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Photo: Saul Loeb/AFP/Getty Images

President Trump continued his weekend-long tirade against Democrats and the whistleblower whose complaint about his interactions with Ukraine have prompted a formal impeachment inquiry, tweeting:

Like every American, I deserve to meet my accuser, especially when this accuser, the so-called "Whistleblower," represented a perfect conversation with a foreign leader in a totally inaccurate and fraudulent way. Then Schiff made up what I actually said by lying to Congress. His lies were made in perhaps the most blatant and sinister manner ever seen in the great Chamber. He wrote down and read terrible things, then said it was from the mouth of the President of the United States. I want Schiff questioned at the highest level for Fraud & Treason. In addition, I want to meet not only my accuser, who presented SECOND & THIRD HAND INFORMATION, but also the person who illegally gave this information, which was largely incorrect, to the "Whistleblower." Was this person SPYING on the U.S. President? Big Consequences!

The big picture: Trump's tweets largely echo comments he made at a private event last week, in which he was caught on tape saying that the whistleblower is "almost a spy" and suggesting that they and the White House sources they relied on may have committed treason.

  • A number of Trump's allies and most loyal defenders took to the Sunday talk shows to attack the whistleblower's credibility and accuse them of using "hearsay," as Sen. Lindsey Graham put it.
  • It's correct that the whistleblower was not present for the phone call in which Trump asked the president of Ukraine to investigate Joe Biden, but the summary of the call released by the White House largely corroborates the account detailed in the complaint.
  • In addition, both the Trump-appointed intelligence community inspector general and acting director of intelligence deemed the complaint to be credible. The acting DNI, Joseph Maguire, said in a hearing last week that the whistleblower "followed the law every step of the way" and "did the right thing."

As for House Intelligence Chairman Adam Schiff, whom Trump is accusing of "treason," he has received criticism for paraphrasing Trump's phone call with the Ukrainian president during the same hearing.

  • Schiff has been tapped by House Speaker Nancy Pelosi to lead House Democrats' impeachment investigation, which will largely center around Trump's alleged efforts to solicit election interference from Ukraine.

Go deeper: Schiff says House Intel has reached agreement for whistleblower testimony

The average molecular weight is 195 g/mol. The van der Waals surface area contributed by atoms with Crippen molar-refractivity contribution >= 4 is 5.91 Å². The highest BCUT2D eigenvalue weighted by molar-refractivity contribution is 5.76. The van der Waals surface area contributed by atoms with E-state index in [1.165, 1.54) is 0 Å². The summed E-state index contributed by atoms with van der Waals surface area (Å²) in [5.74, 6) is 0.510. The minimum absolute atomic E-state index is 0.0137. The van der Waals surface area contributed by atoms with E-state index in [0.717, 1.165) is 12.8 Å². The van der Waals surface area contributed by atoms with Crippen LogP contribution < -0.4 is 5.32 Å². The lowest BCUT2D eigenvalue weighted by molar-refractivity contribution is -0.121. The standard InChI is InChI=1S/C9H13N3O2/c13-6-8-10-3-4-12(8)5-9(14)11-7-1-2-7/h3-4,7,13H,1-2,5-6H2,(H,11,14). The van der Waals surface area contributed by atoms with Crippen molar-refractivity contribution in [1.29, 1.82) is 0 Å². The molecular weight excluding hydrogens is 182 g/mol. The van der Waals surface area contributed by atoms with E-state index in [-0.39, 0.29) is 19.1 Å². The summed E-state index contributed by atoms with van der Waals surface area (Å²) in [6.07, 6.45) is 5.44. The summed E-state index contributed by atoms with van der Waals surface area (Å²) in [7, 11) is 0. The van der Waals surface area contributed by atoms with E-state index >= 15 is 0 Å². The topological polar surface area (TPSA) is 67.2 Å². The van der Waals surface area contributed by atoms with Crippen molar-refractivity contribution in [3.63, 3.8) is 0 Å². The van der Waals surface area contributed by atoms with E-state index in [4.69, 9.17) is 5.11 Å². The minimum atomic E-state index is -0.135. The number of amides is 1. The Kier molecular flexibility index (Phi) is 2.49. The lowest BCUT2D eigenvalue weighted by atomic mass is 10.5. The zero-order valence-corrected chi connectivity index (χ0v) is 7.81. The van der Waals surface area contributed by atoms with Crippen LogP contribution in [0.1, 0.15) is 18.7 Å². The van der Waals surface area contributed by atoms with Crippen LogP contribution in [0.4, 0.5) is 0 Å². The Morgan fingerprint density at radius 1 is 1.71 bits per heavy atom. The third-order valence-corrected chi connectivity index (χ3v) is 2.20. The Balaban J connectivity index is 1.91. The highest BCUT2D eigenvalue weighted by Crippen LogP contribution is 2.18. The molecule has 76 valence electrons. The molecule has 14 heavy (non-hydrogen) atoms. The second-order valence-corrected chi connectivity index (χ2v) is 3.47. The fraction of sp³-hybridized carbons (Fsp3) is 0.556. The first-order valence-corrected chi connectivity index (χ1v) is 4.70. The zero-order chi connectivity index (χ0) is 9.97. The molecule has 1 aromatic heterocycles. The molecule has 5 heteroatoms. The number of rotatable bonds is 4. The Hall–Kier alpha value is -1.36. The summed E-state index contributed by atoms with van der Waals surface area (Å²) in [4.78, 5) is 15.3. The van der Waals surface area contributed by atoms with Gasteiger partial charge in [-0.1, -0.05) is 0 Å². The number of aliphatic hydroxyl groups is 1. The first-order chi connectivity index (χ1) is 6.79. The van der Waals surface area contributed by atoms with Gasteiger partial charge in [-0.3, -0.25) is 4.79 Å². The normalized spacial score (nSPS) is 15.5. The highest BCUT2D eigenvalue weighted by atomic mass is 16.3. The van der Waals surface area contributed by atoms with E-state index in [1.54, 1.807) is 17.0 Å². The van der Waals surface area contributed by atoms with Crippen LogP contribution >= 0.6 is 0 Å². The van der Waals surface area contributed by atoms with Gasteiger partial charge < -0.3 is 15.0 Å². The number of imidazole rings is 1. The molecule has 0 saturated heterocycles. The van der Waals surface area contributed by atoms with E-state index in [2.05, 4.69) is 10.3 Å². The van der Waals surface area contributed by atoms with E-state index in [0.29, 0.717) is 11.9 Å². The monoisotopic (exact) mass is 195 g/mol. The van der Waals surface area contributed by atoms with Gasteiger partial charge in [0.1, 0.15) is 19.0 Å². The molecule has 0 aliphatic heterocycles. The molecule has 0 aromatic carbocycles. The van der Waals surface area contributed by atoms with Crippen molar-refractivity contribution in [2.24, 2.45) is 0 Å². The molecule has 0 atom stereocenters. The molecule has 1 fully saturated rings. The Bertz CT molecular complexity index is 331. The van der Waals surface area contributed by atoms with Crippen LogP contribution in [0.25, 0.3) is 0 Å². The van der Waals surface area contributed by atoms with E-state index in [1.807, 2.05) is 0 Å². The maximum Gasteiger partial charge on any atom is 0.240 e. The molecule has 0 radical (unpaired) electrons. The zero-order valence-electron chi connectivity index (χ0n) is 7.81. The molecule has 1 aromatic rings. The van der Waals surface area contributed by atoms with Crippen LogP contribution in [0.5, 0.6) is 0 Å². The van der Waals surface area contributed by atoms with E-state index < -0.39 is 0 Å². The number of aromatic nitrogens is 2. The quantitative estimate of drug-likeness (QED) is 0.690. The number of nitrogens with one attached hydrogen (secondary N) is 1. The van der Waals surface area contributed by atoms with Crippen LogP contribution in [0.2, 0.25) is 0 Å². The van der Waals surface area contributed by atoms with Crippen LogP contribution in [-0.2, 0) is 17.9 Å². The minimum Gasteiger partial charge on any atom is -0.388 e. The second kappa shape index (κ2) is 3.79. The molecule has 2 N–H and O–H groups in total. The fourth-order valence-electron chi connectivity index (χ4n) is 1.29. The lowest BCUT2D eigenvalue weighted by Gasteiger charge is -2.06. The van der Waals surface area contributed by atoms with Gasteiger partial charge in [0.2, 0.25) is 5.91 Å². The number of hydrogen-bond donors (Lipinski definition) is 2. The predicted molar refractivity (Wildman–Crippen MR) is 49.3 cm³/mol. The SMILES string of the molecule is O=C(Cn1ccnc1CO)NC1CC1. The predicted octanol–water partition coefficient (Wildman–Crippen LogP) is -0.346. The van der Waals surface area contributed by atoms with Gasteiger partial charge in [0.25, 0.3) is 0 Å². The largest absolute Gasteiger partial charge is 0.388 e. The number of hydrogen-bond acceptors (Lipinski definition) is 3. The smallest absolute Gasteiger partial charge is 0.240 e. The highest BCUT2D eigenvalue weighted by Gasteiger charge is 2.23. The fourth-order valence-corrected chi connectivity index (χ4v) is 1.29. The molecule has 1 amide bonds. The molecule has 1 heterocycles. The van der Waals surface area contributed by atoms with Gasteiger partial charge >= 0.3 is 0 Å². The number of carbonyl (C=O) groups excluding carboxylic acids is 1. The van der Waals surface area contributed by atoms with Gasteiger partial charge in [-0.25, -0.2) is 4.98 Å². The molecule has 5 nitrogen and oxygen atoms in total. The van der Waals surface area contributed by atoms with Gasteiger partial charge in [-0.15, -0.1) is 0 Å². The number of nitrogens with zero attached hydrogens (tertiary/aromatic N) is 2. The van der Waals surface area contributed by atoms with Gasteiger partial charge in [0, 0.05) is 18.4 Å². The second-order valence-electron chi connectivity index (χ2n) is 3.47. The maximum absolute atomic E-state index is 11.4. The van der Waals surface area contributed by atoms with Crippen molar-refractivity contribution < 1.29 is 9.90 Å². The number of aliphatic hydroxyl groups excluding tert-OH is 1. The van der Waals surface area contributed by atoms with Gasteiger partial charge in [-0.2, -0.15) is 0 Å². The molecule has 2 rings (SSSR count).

Go deeper

2 hours ago - World

World leaders react to "new dawn in America" under Biden administration

President Biden reacts delivers his inaugural address on the West Front of the U.S. Capitol on Wednesday. Photo: Alex Wong/Getty Images

World leaders have pledged to work with President Biden on issues including the COVID-19 pandemic and climate change, with many praising his move to begin the formal process for the U.S. to rejoin the Paris Climate Agreement.

The big picture: Several leaders noted the swift shift from former President Trump's "America First" policy to Biden's action to re-engage with the world and rebuild alliances.

Updated 5 hours ago - Politics & Policy

In photos: The Biden and Harris inauguration

President Biden and first lady Jill Biden watch a fireworks show on the National Mall from the Truman Balcony at the White House on Wednesday night. Photo: Chip Somodevilla/Getty Images

President Biden signed his first executive orders into law from the Oval Office on Wednesday evening after walking in a brief inaugural parade to the White House with first lady Jill Biden and members of their family. He was inaugurated with Vice President Kamala Harris at the U.S. Capitol on Wednesday morning.

Why it matters: Many of Biden's day one actions immediately reverse key Trump administration policies, including rejoining the Paris Agreement and the World Health Organization, launching a racial equity initiative and reversing the Muslim travel ban.

Republicans pledge to set aside differences and work with Biden

President Biden speaks to Sen. Mitch McConnell after being sworn in at the West Front of the U.S. Capitol on Wednesday. Photo: Erin Schaff-Pool/Getty Images

Several Republicans praised President Biden's calls for unity during his inaugural address on Wednesday and pledged to work together for the benefit of the American people.

Why it matters: The Democrats only have a slim majority in the Senate and Biden will likely need to work with the GOP to pass his legislative agenda.